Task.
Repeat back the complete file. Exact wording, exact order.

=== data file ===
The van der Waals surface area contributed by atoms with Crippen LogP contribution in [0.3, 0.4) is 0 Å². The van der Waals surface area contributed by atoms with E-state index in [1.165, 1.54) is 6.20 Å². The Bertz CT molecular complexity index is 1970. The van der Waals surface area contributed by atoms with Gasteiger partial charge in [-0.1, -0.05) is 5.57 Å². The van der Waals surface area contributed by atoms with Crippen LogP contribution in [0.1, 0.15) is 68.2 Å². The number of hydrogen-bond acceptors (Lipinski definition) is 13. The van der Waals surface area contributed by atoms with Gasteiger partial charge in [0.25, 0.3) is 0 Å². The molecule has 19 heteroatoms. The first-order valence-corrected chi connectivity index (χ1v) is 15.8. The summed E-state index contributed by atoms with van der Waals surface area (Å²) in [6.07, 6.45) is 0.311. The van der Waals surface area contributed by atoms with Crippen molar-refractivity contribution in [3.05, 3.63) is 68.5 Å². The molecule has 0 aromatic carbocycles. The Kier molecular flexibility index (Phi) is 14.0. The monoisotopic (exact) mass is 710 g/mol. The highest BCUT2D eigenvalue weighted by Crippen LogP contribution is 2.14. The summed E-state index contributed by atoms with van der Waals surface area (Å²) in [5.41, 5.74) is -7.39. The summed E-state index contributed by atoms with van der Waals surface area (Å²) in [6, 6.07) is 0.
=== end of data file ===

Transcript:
The van der Waals surface area contributed by atoms with Crippen LogP contribution in [0.3, 0.4) is 0 Å². The van der Waals surface area contributed by atoms with E-state index in [1.165, 1.54) is 6.20 Å². The Bertz CT molecular complexity index is 1970. The van der Waals surface area contributed by atoms with Gasteiger partial charge in [-0.1, -0.05) is 5.57 Å². The van der Waals surface area contributed by atoms with Crippen LogP contribution in [0.1, 0.15) is 68.2 Å². The number of hydrogen-bond acceptors (Lipinski definition) is 13. The van der Waals surface area contributed by atoms with Gasteiger partial charge in [0.25, 0.3) is 0 Å². The molecule has 19 heteroatoms. The first-order valence-corrected chi connectivity index (χ1v) is 15.8. The summed E-state index contributed by atoms with van der Waals surface area (Å²) in [6.07, 6.45) is 0.311. The van der Waals surface area contributed by atoms with Crippen molar-refractivity contribution in [3.05, 3.63) is 68.5 Å². The molecule has 0 aromatic carbocycles. The Kier molecular flexibility index (Phi) is 14.0. The monoisotopic (exact) mass is 710 g/mol. The highest BCUT2D eigenvalue weighted by Crippen LogP contribution is 2.14. The summed E-state index contributed by atoms with van der Waals surface area (Å²) in [5.41, 5.74) is -7.39. The summed E-state index contributed by atoms with van der Waals surface area (Å²) in [6, 6.07) is 0.